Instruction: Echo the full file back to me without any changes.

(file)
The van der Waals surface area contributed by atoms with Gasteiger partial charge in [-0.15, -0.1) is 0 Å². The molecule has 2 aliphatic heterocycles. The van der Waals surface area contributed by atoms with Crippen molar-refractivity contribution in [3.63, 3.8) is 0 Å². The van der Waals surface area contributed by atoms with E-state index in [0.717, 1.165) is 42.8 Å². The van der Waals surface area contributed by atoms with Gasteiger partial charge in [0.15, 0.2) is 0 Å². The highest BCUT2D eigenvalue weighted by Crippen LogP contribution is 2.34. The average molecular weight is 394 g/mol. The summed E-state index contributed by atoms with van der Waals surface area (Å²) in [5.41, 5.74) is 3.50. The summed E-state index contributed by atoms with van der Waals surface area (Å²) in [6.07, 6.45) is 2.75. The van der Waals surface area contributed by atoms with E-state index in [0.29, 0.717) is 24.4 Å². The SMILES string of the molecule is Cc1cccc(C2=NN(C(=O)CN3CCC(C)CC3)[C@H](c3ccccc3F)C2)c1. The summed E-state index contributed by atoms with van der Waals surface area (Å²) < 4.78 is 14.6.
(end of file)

The van der Waals surface area contributed by atoms with Gasteiger partial charge in [-0.15, -0.1) is 0 Å². The molecule has 2 aliphatic heterocycles. The van der Waals surface area contributed by atoms with Crippen molar-refractivity contribution in [3.63, 3.8) is 0 Å². The van der Waals surface area contributed by atoms with E-state index in [0.717, 1.165) is 42.8 Å². The van der Waals surface area contributed by atoms with Gasteiger partial charge in [0.15, 0.2) is 0 Å². The highest BCUT2D eigenvalue weighted by Crippen LogP contribution is 2.34. The average molecular weight is 394 g/mol. The summed E-state index contributed by atoms with van der Waals surface area (Å²) in [5.41, 5.74) is 3.50. The summed E-state index contributed by atoms with van der Waals surface area (Å²) in [6.07, 6.45) is 2.75. The van der Waals surface area contributed by atoms with E-state index in [0.29, 0.717) is 24.4 Å². The SMILES string of the molecule is Cc1cccc(C2=NN(C(=O)CN3CCC(C)CC3)[C@H](c3ccccc3F)C2)c1. The summed E-state index contributed by atoms with van der Waals surface area (Å²) < 4.78 is 14.6.